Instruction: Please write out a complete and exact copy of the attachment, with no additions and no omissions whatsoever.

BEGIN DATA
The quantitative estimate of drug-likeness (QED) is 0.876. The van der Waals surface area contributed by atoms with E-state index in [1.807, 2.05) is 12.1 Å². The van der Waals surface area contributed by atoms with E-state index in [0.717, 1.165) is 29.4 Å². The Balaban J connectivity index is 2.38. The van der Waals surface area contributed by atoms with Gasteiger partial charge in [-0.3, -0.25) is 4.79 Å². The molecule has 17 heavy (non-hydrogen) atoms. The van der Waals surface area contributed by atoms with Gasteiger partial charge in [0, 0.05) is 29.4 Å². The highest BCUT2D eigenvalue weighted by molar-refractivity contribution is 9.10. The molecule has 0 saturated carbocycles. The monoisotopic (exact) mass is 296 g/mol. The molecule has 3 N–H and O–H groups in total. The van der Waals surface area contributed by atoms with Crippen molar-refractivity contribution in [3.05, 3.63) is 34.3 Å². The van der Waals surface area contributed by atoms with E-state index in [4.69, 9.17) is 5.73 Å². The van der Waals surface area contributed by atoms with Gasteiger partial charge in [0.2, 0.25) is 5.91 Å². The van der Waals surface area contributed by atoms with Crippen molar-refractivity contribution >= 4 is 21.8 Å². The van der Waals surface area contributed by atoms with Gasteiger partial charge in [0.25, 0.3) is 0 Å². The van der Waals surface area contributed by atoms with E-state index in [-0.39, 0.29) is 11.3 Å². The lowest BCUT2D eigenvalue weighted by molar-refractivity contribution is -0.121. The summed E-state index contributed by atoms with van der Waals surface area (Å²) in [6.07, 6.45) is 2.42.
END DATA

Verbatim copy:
The quantitative estimate of drug-likeness (QED) is 0.876. The van der Waals surface area contributed by atoms with E-state index in [1.807, 2.05) is 12.1 Å². The van der Waals surface area contributed by atoms with E-state index in [0.717, 1.165) is 29.4 Å². The Balaban J connectivity index is 2.38. The van der Waals surface area contributed by atoms with Gasteiger partial charge in [-0.3, -0.25) is 4.79 Å². The molecule has 17 heavy (non-hydrogen) atoms. The van der Waals surface area contributed by atoms with Gasteiger partial charge in [0, 0.05) is 29.4 Å². The highest BCUT2D eigenvalue weighted by molar-refractivity contribution is 9.10. The molecule has 0 saturated carbocycles. The monoisotopic (exact) mass is 296 g/mol. The molecule has 3 N–H and O–H groups in total. The van der Waals surface area contributed by atoms with Crippen molar-refractivity contribution in [3.05, 3.63) is 34.3 Å². The van der Waals surface area contributed by atoms with E-state index in [4.69, 9.17) is 5.73 Å². The van der Waals surface area contributed by atoms with Gasteiger partial charge in [0.2, 0.25) is 5.91 Å². The van der Waals surface area contributed by atoms with Crippen molar-refractivity contribution >= 4 is 21.8 Å². The van der Waals surface area contributed by atoms with Gasteiger partial charge in [0.25, 0.3) is 0 Å². The van der Waals surface area contributed by atoms with E-state index in [-0.39, 0.29) is 11.3 Å². The lowest BCUT2D eigenvalue weighted by molar-refractivity contribution is -0.121. The summed E-state index contributed by atoms with van der Waals surface area (Å²) in [6.07, 6.45) is 2.42.